Comrade Kalashnikov’s Deadly Invention

November 18, 2010

C. J. Chivers, a Pulitzer-winning writer for The New York Times, served as a Marine infantry officer during the first Gulf War. He went on to run the Times’s Moscow bureau, then covered the U.S. occupations of Afghanistan and Iraq.

So he’s the right man to chronicle the history of the AK-47.

In The Gun, Chivers fills more than 400 pages with gritty, globe-girding tales of the weapon’s origins, its use by nations and terrorists, how the American military-industrial complex reacted to it, and the many ways the AK-47 lives on well beyond the Cold War.

Even the most knowledgeable firearm enthusiast will be impressed by The Gun’s exhaustive depiction of the design, operation, manufacture, and capabilities of the Avtomat Kalashnikova. Chivers is quick to address nitpickers. For the purposes of his book, he notes, “the Kalashnikov series includes the original forms and common descendants of the AK-47, including the AKM, the AKS, the Chinese Type 56 and North Korean Type 58, the Type 68, the East German MPiK, the Hungarian AMD, the Polish PMKM, the Egyptian Misr and Iraqi Tabuk, the Yugoslav M70, the AK-74, and a host of other derivatives and copycats.”

Before describing Mikhail Kalashnikov’s winning entry in the Soviet Union’s late-1940s contest to field a new infantry weapon, Chivers devotes fully a third of The Gun to 19th century attempts at “more efficient slaughter.” Early efforts to produce sustained firing, such as Richard Gatling’s hand-cranker, were heavy, cumbersome, and unreliable. Most military leaders passed. Resistance crumbled, at least in Europe, when Hiram Maxim fathered a jam-resistant, lighter alternative to Gatling’s contraption. (The British Empire found it useful for massacring Zulus and Dervishes.)

Maxim’s progeny would butcher the soldiers of the great powers in two world wars, but as Chivers explains, even those conflicts failed to “develop a reliable and lightweight automatic rifle, a firearm that could fire at the rate of a Maxim gun out to typical combat ranges and yet be managed by a single man.”

In early 1948, Soviet authorities picked the prototype of Kalashnikov, a man with no formal training as a gunsmith, to be used by “legions of socialist workers and peasants.” Production commenced almost immediately.

How could Marxists make a light, durable, reliable, accurate-enough assault rifle? Chivers acknowledges the irony. The Soviet Union couldn’t “design a good toilet, elevator, or camera, or produce large crops of wheat and potatoes, or provide its citizens with decent toothpaste and bars of soap.” But in a planned economy, “when the plan worked, the nation got what its planners ordered.”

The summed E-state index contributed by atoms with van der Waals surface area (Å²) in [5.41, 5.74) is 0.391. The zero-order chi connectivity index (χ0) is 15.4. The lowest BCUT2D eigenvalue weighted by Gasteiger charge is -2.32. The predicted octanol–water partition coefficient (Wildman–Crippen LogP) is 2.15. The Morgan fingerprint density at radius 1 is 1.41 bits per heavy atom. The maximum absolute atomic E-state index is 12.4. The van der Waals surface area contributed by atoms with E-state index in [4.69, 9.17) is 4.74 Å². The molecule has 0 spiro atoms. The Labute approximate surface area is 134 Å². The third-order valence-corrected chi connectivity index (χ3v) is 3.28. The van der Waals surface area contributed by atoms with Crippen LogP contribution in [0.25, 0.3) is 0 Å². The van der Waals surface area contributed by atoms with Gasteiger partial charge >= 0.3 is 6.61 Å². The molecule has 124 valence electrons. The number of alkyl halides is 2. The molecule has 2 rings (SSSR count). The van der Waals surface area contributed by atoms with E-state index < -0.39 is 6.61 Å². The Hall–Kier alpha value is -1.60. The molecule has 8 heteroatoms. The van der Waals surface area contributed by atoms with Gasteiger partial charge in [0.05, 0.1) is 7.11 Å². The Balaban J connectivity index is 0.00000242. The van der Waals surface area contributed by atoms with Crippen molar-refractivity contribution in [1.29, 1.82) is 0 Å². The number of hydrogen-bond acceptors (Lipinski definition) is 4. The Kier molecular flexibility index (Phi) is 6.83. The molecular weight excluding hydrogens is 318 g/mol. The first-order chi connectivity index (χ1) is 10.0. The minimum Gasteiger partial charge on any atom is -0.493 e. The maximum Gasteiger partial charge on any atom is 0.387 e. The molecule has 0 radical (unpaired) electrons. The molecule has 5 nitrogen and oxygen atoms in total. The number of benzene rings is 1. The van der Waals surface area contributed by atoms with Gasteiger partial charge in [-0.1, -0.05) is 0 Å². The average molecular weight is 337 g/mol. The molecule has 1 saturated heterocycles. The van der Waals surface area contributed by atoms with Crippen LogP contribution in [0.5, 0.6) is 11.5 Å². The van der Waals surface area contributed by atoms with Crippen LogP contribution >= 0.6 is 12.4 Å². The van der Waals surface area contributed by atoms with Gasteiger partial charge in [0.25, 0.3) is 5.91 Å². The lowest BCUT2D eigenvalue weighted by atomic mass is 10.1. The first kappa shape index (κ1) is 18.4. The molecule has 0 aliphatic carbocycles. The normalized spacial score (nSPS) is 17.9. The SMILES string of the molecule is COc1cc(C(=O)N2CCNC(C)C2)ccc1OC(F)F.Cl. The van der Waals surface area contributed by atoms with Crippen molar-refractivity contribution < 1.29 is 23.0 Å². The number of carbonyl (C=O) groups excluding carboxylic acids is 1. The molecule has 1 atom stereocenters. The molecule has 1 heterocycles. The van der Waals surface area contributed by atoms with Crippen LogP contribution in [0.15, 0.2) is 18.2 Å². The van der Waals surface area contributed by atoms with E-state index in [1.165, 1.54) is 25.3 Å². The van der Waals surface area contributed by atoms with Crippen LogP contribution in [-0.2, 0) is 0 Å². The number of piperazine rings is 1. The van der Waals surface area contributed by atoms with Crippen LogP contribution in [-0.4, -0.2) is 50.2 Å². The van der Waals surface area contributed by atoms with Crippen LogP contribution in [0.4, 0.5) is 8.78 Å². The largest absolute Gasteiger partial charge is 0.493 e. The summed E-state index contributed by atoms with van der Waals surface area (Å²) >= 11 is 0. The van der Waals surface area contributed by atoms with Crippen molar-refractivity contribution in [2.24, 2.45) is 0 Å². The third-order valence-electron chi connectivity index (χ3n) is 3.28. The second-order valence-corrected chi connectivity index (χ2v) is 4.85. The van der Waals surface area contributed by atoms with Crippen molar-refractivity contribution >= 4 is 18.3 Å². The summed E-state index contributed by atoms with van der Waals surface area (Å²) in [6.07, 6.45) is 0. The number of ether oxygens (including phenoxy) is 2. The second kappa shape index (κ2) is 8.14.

After production came proliferation. All the nations of the Warsaw Pact adopted the AK-47, and the USSR found it to be an effective tool to curry favor with Third World thugs. The American government learned of its existence, but focused on other things -- e.g., the fictitious “bomber gap” and “missile gap” -- thus remaining unforgivably unaware of the weapon’s superiority. Brutal reality set in when LBJ sent soldiers to Vietnam.

Of all the horror recounted in The Gun, it’s the chilling story of the cluelessness of Robert McNamara’s system-analyzing “whiz kids” that is sure to shock readers the most. The bungling of the M-16, deeply flawed and rushed into production to counter the AK-47, got an unknown number of American grunts killed. Chivers quotes a ballistics expert’s withering contempt for the men who selected an assault rifle not yet ready for battle: “Their qualifications consisted of, and apparently were limited to, advanced academic degrees, supreme confidence in their own intellectual superiority, virtually absolute authority as designated representatives of [the Office of Secretary of Defense], and a degree of arrogance such as I have never seen before or since.”

Vietnam was the AK-47’s debut on the world stage. Many performances followed. Terrorists used Kalashnikovs to kill Israeli Olympians in Munich. Castro gave one to Chile’s Salvador Allende, who employed it to end his life amid the CIA’s coup. At a Cairo military parade, Anwar Sadat was assassinated with AK-47s. Both sides used the weapon during the Soviet occupation of Afghanistan. Toppled Romanian tyrant Nicolae Ceauşescu was killed by AK-47-wielding rebels. Sub-Saharan Africa’s worst hellholes are awash in the guns. And a Kalashnikov is never far from Osama bin Laden’s side.

Sturdy and easy to use, manufactured by the millions, and distributed to every part of the planet by governments and arms dealers, the AK-47 outlived the nation that created it. What Chivers calls the “Kalashnikov Era,” isn’t over, and it won’t be anytime soon.

D. Dowd Muska ( writes about government, economics, and technology. Follow him on Twitter @dowdmuska. He lives in Broad Brook, Connecticut.

# # # # #